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ATEAMS is a result of the merger of ATEAM (Alliance for Technology Education in Advanced Manufacturing) and SAMSEC (San Antonio Mathematics & Science Education Coalition).

ATEAM History

The genesis of ATEAM occurred after a 2007 workforce study revealed that San Antonio manufacturing had been “growing rapidly in spite of, not because of, the availability of skilled labor.”  The study highlighted that major challenges were on the horizon at both local and national levels due to the shortage of younger workers entering the highly skilled manufacturing trades.  In response, SAMA resolved to confront this workforce gap and form an independent 501(c) (3) that would be totally focused on this issue.  That organization was initially formed under the name SAMA Workforce Development Corporation but was later revised to ATEAM, Alliance for Technology Education in Advanced Manufacturing.

John Dewey, then Chairman of SAMA, and Bill Cox led the Association’s efforts to establish a new non-profit entity that would be able to attract tax deductible contributions with the 501(c) (3) status and to also connect with national initiatives that addressed the growing gap in our workforce.   At this time there was an emerging national effort led by the National Association of Manufacturers, NAM, and their sister  organization, the Manufacturing Institute. ATEAM joined this national movement and became a member of the “Dream It! Do It!” campaign, representing manufacturers in the San Antonio region.

Key regional allies establishing this initiative were local SAMA partners, Workforce Solutions Alamo, and Alamo 

Colleges. Their support and contributions were instrumental in forming this new entity and seeing it launched.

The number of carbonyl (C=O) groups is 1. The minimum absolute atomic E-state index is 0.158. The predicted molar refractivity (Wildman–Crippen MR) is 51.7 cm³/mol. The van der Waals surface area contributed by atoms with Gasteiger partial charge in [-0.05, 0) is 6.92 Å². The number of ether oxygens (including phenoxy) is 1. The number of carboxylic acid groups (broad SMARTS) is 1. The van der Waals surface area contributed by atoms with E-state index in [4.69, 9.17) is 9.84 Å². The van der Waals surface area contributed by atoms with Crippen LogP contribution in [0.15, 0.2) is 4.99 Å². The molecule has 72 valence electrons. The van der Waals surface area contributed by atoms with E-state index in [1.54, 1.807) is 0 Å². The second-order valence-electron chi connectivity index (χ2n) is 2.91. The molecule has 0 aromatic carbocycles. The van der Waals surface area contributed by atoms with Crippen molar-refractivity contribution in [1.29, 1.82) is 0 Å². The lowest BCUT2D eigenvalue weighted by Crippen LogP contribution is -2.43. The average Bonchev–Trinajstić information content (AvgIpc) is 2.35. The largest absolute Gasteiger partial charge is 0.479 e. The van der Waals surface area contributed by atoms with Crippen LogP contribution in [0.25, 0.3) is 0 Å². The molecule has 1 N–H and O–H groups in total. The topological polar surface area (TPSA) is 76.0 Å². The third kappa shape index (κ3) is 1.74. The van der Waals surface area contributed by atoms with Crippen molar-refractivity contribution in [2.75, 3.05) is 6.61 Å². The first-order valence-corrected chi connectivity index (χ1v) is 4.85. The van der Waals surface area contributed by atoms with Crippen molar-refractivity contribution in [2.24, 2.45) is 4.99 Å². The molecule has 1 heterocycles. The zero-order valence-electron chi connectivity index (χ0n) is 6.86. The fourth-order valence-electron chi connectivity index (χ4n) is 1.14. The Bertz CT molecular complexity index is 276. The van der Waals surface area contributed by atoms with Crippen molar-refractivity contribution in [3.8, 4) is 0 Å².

SAMSEC History

In 2001 a group of individuals began meeting to promote the teaching of  high school mathematics and science in San Antonio schools.  Initial efforts included collaborating among institutions in recruiting students to seek teacher certification and promoting each institution's programs and tuition assistance for students.​


One of the first citywide initiatives started by SAMSEC was teacher recognition -- outstanding mathematics and science teachers were awarded checks for $1,000.  The program began recognizing a total of 6 teachers, and this grew to a total of 12 were awarded each year:

2 elementary math teachers,

2 elementary science teachers,

2 middle school math teachers,

2 middle school science teachers,

2 high school math teachers, and

2 high school science teachers.


In 2012 SAMSEC began sponsoring professional development events to help math and science teachers become more aware of the use of math and science concepts and principles in local business and industry settings. 


These summer professional development session activities have included: visits to local business and industry companies/organizations,  presentations by local industry representatives, and the development of math and science lessons integrating examples from area partners.

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